Editor’s Note: This column was provided by the Doctors Company, the exclusively endorsed medical malpractice carrier for the Society of Hospital Medicine. Neither SHM nor Frontline Medical Communications was involved in its production.
In medical school, students are trained on skills that will make them better future physicians, team members, and care givers. It’s a curious thing: Once we make headway into our medical careers and our days are filled with patient visits and paperwork, we rarely have the opportunity to assess our skill sets in the same way, despite the fact that new technologies and approaches to treatment have emerged since many of us attended medical school.
As a hospitalist at Mount Sinai Hospital in New York, I’m part of a team that cares for moderately to severely ill patients at a major academic institution. I’m also a physician advisor, and I have the pleasure of teaching some of the youngest and brightest medical students, interns, and residents at various stages of their careers. I consider this the best part of my work, so I’m sure it comes as no surprise that I’m a firm believer in the importance of continuous learning.
That’s why I was so excited when I had the chance to participate in three standardized patient encounters training scenarios designed for me and my 22 hospitalist colleagues to improve our communication skills; this training was funded by a grant from the Doctors Company Foundation. A standardized patient encounter is essentially a live simulation in a clinical setting with trained actors.
To start the simulation, a physician is given a short prompt about the patient scenario. They may also be provided with some basic information, such as a diagnosis or a relevant imaging study, prior to entering the room. Once the testing center provides a signal, physicians are allowed to enter the room. An introduction of our role on the medical team is provided, and a discussion ensues. The actors provide relevant history, incorporate true emotional response to questioning, and display any behavioral or physical prompts that a real patient would. This allows physicians to react in real time to the needs of the patient. The use of standardized patients can also be adapted to desired testing scenarios, which might deal with issues like communication, clinical reasoning, or establishing a differential diagnosis.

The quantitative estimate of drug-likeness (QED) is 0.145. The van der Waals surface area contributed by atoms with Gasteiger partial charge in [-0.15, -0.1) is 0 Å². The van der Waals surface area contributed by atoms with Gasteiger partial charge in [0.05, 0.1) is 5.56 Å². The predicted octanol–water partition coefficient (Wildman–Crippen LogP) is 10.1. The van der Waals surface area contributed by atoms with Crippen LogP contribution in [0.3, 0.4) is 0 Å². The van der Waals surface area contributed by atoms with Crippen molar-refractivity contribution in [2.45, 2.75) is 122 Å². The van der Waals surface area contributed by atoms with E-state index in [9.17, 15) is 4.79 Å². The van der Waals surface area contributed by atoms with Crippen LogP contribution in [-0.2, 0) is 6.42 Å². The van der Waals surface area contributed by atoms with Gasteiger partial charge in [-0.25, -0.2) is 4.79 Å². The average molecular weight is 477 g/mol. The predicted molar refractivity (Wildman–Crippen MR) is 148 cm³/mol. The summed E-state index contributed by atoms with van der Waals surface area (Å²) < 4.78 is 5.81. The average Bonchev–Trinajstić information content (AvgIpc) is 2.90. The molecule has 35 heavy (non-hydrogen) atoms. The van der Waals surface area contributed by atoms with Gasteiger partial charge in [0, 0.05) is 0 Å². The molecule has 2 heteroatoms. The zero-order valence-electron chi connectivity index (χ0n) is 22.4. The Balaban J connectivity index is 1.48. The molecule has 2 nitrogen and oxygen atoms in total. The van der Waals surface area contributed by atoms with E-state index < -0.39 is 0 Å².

Like many hospitals, we have a program in place aimed at assessing how we educate students and younger physicians. But Mount Sinai is the first hospital in New York that has established a program designed specifically to assess and address some of the unique communication challenges we face as hospitalists to improve patient care.
As hospitalists, we’ve never met patients or families before beginning conversations at critical points of care. It takes sensitivity and particular thoughtfulness to create rapport and share substantial information with a patient even without having a prior relationship.